Welcome to part two of my conversation with Divergence Online creator, Ethan Casner. As you read this, DO’s funding campaign will have closed, having successfully met (and exceeded) its original goal of $15,000, making a whole new phase of production a viable reality.
This time we’re talking not just about the game, but about Divergence’s continuing journey to from idea to reality, so let’s dive back into the Q&A.
Lisa: You mentioned lore with regard to factions and it brings me to a common point of contention among some MMO players, the idea and value of story in a game. There are those who contend that a "true" sandbox game has no story whatsoever. How do you respond to that?
Ethan Casner: Our sandbox has no pre-determined story. You were somewhere else. You’re here now. What comes next is up to the players. I do enjoy hypothesizing about the possible shape of the world a year after launch though. I wonder if it’ll be broken up into individual corporate kingdoms with feudal lords battling in the open grassland, or a large zerg empire dominating everything while it’s generals conspire to piecemeal the organization into their own states.
Lisa: Of all the things you've realized in Divergence so far, and all the hopes you've had for it over the years, is there anything that you've just had to abandon?
Ethan Casner: Yeah, unfortunately so. The Divergence universe contains almost twice as many races as we’re including at launch and several more factions, but there’s only so much you can do with such a small budget so I had to chop that down quite a bit. It’s still substantially more than you can expect anywhere else, and nobody knows they’re missing. Nobody except me of course, so it weighs on me a bit. However once the game is successful enough I’m hopeful I’ll get a chance to reintroduce a lot of those aspects into the live game.
Lisa: Technology moves at the speed of thought, Is there anything that you initially thought you might never have in-game that you now find within your reach?
Ethan Casner: Yes, the biggest of these things I would say is probably the game itself! When I started this in 2006, there was no such thing as crowd-sourcing. You were either independently wealthy beyond measure, personal friends of some industry big-wig such as John Carmack, or had a business plan entitled, “We will copy World of Warcraft”.
Additionally, there are even a few features that come to mind such as the modifiable terrain system. Such a thing wasn’t even in the realm of possibility back five years ago, (For a broke-ass indie team) and today it stands as a fundamental pillar to which our game is built upon. Indeed, technology truly is the shiz-nit.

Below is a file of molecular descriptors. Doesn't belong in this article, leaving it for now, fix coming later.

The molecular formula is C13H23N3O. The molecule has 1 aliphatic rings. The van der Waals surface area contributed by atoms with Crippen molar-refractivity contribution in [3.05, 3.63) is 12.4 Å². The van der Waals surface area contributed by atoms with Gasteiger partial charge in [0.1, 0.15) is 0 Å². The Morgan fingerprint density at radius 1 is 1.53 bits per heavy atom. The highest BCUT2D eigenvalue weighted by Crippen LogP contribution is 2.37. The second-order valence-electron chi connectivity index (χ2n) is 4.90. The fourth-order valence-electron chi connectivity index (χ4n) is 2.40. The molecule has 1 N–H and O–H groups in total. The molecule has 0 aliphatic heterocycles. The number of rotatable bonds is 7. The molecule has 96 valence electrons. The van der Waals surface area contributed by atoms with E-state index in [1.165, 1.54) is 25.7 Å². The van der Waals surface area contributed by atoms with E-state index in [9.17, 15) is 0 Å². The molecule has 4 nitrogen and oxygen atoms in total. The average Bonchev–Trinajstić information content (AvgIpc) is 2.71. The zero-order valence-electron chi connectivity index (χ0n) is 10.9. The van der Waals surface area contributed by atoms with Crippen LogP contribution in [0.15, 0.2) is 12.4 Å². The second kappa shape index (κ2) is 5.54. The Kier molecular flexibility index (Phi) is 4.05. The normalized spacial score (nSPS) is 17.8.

Lisa: To quote Shakespeare, "A man loves the meat in his youth that he cannot endure in his age." In that vein, and knowing this has been a years-long process, is there anything that you once thought just HAD to be a part of Divergence that you now look back on and cringe?
Ethan Casner: My friends.
Lisa: Of all the things you've been asked about Divergence (by me, or anyone else) what's the one question you've never gotten, but that you're dying to talk about?
Ethan Casner: Yes, actually! I’ve planted the seeds of inquiry but I don’t think it’s taken root in the community yet about just how much involvement the players have within the factions of Divergence. The Terran faction leaders will all be players, as with many of their lieutenants.
We let people choose which ideology fits them the best, then set them loose to serve the campaigns and goals of that group or mold them more closely to their own. This adds an element to the dynamic of the game world and guarantees a state of constant flux as power struggles emerge, minions seek to empower or overthrow their betters, and leaders and officers fight tooth and nail to hold onto their positions of power.
Lisa: How do you see Divergence being funded in the long haul. F2P with a subscription chaser? All sub all the time? Buy the game and walk away? Cash shop? The pledging of first-born children?
Ethan Casner: I’ve had a lot, and I do mean a lot, of people ask me this both on the internets and in person, and my response has always been very cautious. The reason for this apprehension to lock down any one payment model is very simply that people are extremely vocal about which of the two major models they prefer, and when I say prefer, I mean all-but demand.
“I will only play this game if there’s a F2P option” is contrasted to, “If this is another F2P throwaway game I won’t play it”.
There’s no “right answer” but after a lot of careful consideration I think we’re coming close to a really good model.
The working model we have right now isn’t freemium, or straight retail, but we’re fashioning a sort of hybrid system that covers all bases and here’s what we have so far: Everyone pays a retail fee. How much is up in the air. Once that retail is paid however, you have a choice of a monthly subscription or not. I like this model, because we’ve made certain the player is less likely to try to hack the game when the possibility of losing an initial investment is on the table.
What do you get with your subscription you ask? You get to utilize (arguably) the game’s coolest feature, without being granted a combat advantage over anyone else: Terraforming. If you contribute to the game, you get to change the world of that game. There are some other lesser benefits but I think this one overshadows them all.
That’s it for part II. I hope you’re enjoying this inside look at Divergence Online. Join us here in two weeks as wrap our conversation and discover a few things about the man behind the game.